‘Maid’ producer and director John Wells on subverting the ‘obvious melodramatic tropes’ in stories of poverty and abuse [Exclusive Video Interview]

Maid” is told entirely from “the lead character Alex’s point of view,” explains director and executive producer John Wells. “So what we’re really talking about is how to do it very naturalistically and how to make certain that the audience always remained inside of the experience that Alex was having with her child.” Watch our exclusive video interview with Wells above.

Inspired by “Maid: Hard Work, Low Pay, and a Mother’s Will to Survive,” a memoir by Stephanie Land, the Netflix limited series tells the story of Alex (Margaret Qualley), who takes the title job to support herself and her daughter after leaving an abusive relationship. Because the show’s POV is so tightly focused on Alex, “there’s very little observational. We’re not stepping back from things, we’re in very close with her a lot. And we worked on a visual style with Quyen Tran, who was the cinematographer … to make certain that we just felt the intimacy of the relationship.”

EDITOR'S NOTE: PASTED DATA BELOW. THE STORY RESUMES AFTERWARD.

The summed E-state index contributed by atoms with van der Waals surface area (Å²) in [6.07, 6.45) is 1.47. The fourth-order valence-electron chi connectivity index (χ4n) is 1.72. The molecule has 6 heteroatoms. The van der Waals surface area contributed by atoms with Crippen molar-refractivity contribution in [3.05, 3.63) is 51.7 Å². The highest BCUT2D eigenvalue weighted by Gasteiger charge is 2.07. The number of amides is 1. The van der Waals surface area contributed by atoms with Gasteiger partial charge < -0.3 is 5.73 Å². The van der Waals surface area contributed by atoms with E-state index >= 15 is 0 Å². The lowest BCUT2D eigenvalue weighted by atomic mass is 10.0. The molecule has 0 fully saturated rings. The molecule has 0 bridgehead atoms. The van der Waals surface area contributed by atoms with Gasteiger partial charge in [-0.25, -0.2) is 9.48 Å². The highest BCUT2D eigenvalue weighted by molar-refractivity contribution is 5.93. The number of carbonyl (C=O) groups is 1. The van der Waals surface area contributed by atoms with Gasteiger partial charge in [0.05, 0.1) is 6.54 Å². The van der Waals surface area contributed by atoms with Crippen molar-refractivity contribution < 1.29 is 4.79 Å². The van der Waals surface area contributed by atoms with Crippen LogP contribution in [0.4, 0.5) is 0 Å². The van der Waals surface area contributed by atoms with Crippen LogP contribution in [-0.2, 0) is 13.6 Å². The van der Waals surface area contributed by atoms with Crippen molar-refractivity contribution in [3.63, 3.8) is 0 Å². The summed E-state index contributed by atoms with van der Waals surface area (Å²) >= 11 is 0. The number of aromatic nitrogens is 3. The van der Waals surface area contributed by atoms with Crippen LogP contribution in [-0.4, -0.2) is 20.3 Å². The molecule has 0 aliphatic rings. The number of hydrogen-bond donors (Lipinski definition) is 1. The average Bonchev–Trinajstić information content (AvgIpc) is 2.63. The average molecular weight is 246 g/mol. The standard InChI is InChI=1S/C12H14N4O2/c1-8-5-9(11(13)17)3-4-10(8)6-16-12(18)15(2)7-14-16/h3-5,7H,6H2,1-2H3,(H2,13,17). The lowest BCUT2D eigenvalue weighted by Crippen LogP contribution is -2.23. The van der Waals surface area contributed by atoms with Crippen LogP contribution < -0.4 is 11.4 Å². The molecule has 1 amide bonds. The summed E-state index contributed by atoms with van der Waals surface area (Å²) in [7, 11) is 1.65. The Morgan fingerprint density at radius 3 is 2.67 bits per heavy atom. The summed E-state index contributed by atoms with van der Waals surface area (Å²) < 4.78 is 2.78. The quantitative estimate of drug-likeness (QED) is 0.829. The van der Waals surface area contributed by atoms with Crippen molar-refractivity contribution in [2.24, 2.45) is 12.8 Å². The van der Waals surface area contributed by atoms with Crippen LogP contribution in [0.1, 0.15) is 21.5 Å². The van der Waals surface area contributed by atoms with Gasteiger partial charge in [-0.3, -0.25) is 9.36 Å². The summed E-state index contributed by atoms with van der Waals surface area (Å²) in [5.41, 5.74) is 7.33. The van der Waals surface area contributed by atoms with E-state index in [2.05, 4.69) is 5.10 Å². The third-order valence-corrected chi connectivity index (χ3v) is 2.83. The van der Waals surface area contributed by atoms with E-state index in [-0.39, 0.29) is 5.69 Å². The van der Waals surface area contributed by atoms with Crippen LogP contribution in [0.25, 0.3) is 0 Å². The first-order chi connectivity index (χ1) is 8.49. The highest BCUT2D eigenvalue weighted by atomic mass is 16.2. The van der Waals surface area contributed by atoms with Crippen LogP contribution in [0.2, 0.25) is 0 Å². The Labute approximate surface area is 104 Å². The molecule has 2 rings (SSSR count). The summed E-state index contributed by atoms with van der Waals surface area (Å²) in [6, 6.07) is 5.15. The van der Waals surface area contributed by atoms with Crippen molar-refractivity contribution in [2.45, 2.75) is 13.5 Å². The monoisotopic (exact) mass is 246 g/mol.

But despite the emotional intensity of the material, Wells and showrunner Molly Smith Metzler didn’t want to just inundate the audience with one-dimensional suffering. “Molly came up with a wonderful term for it, which is ‘knocking the NPR off of it’ so that it didn’t seem earnest,” Wells says. “It was a constant tonal issue we were always talking about in each scene. How earnest is the scene? How dramatic is the scene? What’s the subtext of the scene? How do we play away from the obvious melodramatic tropes that would happen?”

A veteran of television with credits from “ER” and “The West Wing” to “Animal Kingdom” and “Shameless,” Wells marvels at how the expansion of TV viewing options and outlets has “opened up to the point where we can tell stories about all different kinds of people and experiences. And I think the audience now is attuned to wanting those things … By getting a chance to see things and understand people’s experiences that aren’t your own experience, we can influence people’s attitudes towards things they might be afraid of or not know about.”

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